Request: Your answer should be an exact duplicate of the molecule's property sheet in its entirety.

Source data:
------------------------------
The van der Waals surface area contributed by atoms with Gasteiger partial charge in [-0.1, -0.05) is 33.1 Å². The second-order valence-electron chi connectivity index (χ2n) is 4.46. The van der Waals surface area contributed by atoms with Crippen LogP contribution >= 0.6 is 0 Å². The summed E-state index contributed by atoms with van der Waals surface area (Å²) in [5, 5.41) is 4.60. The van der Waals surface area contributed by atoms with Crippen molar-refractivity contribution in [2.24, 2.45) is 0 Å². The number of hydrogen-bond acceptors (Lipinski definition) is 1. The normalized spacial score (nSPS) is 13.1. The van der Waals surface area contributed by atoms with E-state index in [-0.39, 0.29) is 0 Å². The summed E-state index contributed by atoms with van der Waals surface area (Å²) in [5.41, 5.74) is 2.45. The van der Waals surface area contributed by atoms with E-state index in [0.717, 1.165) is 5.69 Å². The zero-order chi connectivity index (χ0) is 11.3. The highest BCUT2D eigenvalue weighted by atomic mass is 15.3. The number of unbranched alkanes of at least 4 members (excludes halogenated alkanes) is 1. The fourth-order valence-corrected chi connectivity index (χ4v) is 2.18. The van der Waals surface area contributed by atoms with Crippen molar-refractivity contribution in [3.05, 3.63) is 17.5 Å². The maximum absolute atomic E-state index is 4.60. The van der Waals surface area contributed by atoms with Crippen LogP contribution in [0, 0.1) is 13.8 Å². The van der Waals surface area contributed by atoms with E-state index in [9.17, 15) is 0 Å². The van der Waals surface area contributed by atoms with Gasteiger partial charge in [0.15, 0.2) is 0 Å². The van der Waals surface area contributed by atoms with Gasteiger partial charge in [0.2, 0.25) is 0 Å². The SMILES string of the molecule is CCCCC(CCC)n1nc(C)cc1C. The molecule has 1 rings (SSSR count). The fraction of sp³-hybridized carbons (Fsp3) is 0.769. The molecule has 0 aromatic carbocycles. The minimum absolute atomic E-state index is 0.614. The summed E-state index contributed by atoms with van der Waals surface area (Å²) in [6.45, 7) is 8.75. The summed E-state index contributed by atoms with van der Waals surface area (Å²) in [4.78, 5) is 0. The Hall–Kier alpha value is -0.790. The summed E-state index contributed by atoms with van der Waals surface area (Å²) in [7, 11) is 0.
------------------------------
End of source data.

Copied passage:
The van der Waals surface area contributed by atoms with Gasteiger partial charge in [-0.1, -0.05) is 33.1 Å². The second-order valence-electron chi connectivity index (χ2n) is 4.46. The van der Waals surface area contributed by atoms with Crippen LogP contribution >= 0.6 is 0 Å². The summed E-state index contributed by atoms with van der Waals surface area (Å²) in [5, 5.41) is 4.60. The van der Waals surface area contributed by atoms with Crippen molar-refractivity contribution in [2.24, 2.45) is 0 Å². The number of hydrogen-bond acceptors (Lipinski definition) is 1. The normalized spacial score (nSPS) is 13.1. The van der Waals surface area contributed by atoms with E-state index in [-0.39, 0.29) is 0 Å². The summed E-state index contributed by atoms with van der Waals surface area (Å²) in [5.41, 5.74) is 2.45. The van der Waals surface area contributed by atoms with E-state index in [0.717, 1.165) is 5.69 Å². The zero-order chi connectivity index (χ0) is 11.3. The highest BCUT2D eigenvalue weighted by atomic mass is 15.3. The number of unbranched alkanes of at least 4 members (excludes halogenated alkanes) is 1. The fourth-order valence-corrected chi connectivity index (χ4v) is 2.18. The van der Waals surface area contributed by atoms with Crippen molar-refractivity contribution in [3.05, 3.63) is 17.5 Å². The maximum absolute atomic E-state index is 4.60. The van der Waals surface area contributed by atoms with Crippen LogP contribution in [0, 0.1) is 13.8 Å². The van der Waals surface area contributed by atoms with E-state index in [9.17, 15) is 0 Å². The van der Waals surface area contributed by atoms with Gasteiger partial charge in [0.15, 0.2) is 0 Å². The van der Waals surface area contributed by atoms with Gasteiger partial charge in [0.2, 0.25) is 0 Å². The SMILES string of the molecule is CCCCC(CCC)n1nc(C)cc1C. The molecule has 1 rings (SSSR count). The fraction of sp³-hybridized carbons (Fsp3) is 0.769. The molecule has 0 aromatic carbocycles. The minimum absolute atomic E-state index is 0.614. The summed E-state index contributed by atoms with van der Waals surface area (Å²) in [6.45, 7) is 8.75. The summed E-state index contributed by atoms with van der Waals surface area (Å²) in [4.78, 5) is 0. The Hall–Kier alpha value is -0.790. The summed E-state index contributed by atoms with van der Waals surface area (Å²) in [7, 11) is 0.